5 household items that you could not be toxic to dogs, veterinarians say
It's not just toxic foods for dogs. Veterinarians say that many household items are also dangerous.
One of the most important things to do beforebring a dog back to home is the test of your home (yes, even if the new member of your family is good in his golden years). Because, like any dog owner will tell you, your puppy will enter intoeverything. Your collection of shoes does not correspond to its teeth, your pantry is their new playground, and your garbage, well, nothing ever looks more attractive. So this is the key to locking everything youI don't want them to eat- In particular things that could be toxic. Unfortunately, it is sometimes difficult to know what it is. To help, we asked veterinarians to tell us the most harmful things, apart from food, they see patients ingest. Read more to find out more about five current household items that you probably did not know how to be toxic to dogs.
Read this then:If your dog plays with that, remove it immediately.
You probably don't think twice before bursting an advil to relieve headache or muscle pain. But if your dog ingests these types of drugs, there may be serious consequences. "Dogs have very narrow therapeutic ranges of drugs, which means that a small amount of pain medication, such as ibuprofen or naproxen, which we consider harmless and generally very safe for us, may be harmful For pets ", explains pets"Caroline Wilde, DVM, veterinarian of staff atTrupanion pet insurance company.
Accidental ingestion can cause gastrointestinal ulcers and kidney damage, so you should contact your veterinarian immediately if your dog swallows a quantity. And no, you should never give your dog a dose of pain relief that is not prescribed by your veterinarian.
2 Rat bait
This thing is bad for rats and dogs. Unfortunately, puppies enter too frequently. "The most common non -food toxin that I see the dogs eat would probably be rat baits," saidLinda Simon, DVM, a veterinary surgeon andConsultant for FIVEBARKS. "It is used by many people inside and outside; also, the dog can eat a poisoned mouse, thus ingesting the poison itself."AE0FCC31AE342FD3A1346EBB1F342FCB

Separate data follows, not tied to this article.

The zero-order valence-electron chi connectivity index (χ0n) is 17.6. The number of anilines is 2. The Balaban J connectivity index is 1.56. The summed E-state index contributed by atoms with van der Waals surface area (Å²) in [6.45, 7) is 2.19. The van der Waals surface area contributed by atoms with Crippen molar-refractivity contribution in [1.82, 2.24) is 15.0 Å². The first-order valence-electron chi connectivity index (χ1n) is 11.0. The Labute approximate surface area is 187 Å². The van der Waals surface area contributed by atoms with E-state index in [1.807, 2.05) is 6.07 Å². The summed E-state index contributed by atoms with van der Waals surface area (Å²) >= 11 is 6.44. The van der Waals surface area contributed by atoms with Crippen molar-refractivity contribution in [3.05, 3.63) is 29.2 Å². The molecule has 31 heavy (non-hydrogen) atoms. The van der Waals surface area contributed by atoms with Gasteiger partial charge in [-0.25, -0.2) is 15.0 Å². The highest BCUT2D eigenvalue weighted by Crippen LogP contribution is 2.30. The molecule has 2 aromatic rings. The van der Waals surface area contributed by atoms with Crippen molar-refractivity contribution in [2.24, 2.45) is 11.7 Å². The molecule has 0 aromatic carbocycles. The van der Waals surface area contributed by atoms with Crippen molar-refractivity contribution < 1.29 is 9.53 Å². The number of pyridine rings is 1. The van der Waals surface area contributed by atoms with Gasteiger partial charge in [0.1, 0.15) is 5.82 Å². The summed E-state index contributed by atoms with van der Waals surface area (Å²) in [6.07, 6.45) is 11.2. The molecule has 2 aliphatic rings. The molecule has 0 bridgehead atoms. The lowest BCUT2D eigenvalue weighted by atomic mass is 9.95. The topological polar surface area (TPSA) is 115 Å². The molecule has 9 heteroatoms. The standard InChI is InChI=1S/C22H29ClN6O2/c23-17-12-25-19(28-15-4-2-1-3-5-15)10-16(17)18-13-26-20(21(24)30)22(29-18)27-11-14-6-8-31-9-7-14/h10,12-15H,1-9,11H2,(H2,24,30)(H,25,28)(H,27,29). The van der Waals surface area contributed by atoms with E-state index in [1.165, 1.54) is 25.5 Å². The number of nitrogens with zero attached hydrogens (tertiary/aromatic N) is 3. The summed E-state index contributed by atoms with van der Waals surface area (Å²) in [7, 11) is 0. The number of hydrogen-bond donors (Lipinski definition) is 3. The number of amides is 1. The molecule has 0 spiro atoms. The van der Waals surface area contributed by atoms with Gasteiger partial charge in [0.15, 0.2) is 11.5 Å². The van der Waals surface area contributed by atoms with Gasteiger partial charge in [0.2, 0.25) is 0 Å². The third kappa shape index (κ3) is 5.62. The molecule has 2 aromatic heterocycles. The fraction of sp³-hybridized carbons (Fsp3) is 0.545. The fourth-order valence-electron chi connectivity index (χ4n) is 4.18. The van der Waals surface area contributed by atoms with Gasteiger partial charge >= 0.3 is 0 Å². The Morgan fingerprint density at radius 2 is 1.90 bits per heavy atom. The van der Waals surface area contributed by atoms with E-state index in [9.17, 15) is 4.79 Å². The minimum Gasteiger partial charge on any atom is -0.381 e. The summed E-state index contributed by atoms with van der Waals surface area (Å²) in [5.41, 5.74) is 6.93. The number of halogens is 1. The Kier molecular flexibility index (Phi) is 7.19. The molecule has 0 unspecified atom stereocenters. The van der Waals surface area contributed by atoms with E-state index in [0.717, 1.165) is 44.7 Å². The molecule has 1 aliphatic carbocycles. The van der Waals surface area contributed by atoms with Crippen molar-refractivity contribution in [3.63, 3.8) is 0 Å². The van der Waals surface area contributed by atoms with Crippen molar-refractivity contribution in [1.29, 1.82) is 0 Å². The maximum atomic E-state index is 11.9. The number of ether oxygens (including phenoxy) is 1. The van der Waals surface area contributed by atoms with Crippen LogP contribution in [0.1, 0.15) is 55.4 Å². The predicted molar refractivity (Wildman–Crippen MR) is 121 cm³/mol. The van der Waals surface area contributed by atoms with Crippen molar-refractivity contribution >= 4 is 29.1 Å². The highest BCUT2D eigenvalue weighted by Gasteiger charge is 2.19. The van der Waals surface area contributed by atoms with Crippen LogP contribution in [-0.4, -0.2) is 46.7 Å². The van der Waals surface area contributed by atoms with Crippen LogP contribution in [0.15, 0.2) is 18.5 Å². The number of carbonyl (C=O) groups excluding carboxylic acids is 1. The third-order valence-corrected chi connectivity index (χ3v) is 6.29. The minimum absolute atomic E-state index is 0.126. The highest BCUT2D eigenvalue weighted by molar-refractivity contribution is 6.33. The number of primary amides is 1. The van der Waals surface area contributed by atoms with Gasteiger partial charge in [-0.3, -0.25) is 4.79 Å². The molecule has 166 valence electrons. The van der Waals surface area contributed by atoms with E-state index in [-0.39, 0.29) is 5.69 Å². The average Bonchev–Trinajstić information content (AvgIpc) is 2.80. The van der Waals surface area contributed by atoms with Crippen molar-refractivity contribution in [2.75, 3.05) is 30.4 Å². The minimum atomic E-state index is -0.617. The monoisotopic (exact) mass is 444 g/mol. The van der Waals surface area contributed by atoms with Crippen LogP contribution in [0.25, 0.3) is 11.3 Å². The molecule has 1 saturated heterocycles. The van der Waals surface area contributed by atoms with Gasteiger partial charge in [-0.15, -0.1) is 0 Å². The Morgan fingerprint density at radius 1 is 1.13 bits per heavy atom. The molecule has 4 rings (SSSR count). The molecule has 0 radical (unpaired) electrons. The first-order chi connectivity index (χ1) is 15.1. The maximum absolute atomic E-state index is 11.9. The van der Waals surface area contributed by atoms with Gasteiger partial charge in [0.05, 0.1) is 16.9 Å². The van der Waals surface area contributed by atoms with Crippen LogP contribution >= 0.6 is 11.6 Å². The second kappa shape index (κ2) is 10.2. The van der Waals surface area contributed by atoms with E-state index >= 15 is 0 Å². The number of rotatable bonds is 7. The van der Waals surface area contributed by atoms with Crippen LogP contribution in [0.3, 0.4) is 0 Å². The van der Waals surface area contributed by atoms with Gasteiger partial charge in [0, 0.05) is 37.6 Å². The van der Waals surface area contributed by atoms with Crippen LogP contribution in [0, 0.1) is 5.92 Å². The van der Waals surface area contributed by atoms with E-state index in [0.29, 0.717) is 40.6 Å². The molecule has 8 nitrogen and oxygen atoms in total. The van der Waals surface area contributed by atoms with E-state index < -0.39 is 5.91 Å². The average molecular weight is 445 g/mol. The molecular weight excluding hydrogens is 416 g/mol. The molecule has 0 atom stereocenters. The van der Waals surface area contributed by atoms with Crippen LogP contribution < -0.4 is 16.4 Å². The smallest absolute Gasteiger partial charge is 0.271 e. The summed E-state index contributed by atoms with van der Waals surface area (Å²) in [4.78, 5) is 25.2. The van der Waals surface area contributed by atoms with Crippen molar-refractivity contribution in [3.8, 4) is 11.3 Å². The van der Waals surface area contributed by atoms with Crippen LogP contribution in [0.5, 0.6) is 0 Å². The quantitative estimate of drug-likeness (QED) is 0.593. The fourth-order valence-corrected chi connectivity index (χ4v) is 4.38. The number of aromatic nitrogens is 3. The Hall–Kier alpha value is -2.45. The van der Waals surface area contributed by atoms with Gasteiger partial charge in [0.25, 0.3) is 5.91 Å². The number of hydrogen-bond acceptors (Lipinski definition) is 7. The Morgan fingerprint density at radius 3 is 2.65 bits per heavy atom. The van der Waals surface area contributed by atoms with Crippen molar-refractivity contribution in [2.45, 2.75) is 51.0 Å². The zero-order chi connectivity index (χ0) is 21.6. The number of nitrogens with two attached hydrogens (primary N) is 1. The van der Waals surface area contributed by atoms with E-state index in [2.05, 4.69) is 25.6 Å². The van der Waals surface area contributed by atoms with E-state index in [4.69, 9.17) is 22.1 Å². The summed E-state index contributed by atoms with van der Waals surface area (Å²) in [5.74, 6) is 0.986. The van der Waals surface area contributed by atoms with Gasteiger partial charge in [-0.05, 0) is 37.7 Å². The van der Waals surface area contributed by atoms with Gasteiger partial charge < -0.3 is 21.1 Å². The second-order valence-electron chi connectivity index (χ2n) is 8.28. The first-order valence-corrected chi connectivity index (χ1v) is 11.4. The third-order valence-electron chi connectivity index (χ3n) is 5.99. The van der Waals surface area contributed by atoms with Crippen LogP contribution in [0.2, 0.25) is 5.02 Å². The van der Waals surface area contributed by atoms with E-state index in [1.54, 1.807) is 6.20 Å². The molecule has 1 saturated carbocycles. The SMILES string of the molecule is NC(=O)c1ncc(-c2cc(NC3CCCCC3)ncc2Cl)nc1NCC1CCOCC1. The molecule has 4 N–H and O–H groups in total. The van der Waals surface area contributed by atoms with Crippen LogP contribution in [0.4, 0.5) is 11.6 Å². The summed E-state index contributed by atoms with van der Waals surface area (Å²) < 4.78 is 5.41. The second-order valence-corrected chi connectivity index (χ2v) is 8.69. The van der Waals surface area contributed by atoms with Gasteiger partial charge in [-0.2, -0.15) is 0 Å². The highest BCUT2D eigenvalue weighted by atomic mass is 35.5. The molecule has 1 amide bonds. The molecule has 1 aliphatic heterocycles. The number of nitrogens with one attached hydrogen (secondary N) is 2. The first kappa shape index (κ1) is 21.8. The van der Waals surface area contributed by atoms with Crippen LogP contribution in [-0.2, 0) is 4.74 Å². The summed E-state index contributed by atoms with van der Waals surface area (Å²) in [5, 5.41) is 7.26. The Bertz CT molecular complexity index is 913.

Rat bait can cause toxicity by impacting the neurological system or causing internal bleeding, explains Simon. "Most often, the dog's coagulation capacity is affected and they will bleed internally, which can lead to death," says Simon. "It will take a few days to happen, so dogs initially seem good." If you think your dog may have ingested it, go to the veterinarian as soon as possible.
It is important to note that Nauth balls are a type of pesticide, and pesticides must be far from all pets. "The balls contain naphthalene, which is toxic to dogs and can cause damage to the organs if it is ingested," explainsMelissa M. Brock, veterinarian and writer certified to the CouncilPets.
Your dog can also display signs of gastrointestinal upheaval, according toVCA animal hospitals (VCAAH). To use them safely, keep your balls in a sealed container to reduce the spread of smoke and the possibility that your dog tries to play with or eat them.
Remember the Tide Pod challenge? Well, it turns out that it is just as dangerous for puppies as for adolescents. "You might think that it would not be so harmful because it is the soap used to clean the things we use daily, but they are in fact seriously toxic to dogs," saidAlex Crow, DVM, a veterinarian working withHappy. "They look like a treat when they are in the form of a pod, which is attractive for your dog, so it is important to keep them locked up and out of reach at all times."
The common symptoms of toxicity of these pods drool, vigorously shaking the head, excessive licking, difficulty, vomiting and a general feeling of distress and discomfort, notes the crow.
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5 Interior plants
You may know that there are severalToxic interior plants for dogs, but the veterinarians we interviewed thought it was important to underline the problem. "Not all owners understand how dangerous indoor plants are," says Wilde. "Some plants are non -toxic, while others can cause serious side effects and even death."
If your dog eats a toxic plant, remove the plant and wash the mouth with water. "Then bring them to a veterinarian for emergency care, who will likely include vomiting induction, intravenous liquids and other support treatments," added Wilde. To avoid problems in the first place, look for each plant thoroughly before bringing them to the house. This also applies to gifts and floral bouquets.
If you think your dog may have ingested something harmful, contact your veterinarian or the poison for pet assistance, an animal poison control center 24/7, at 1-800-213-6680.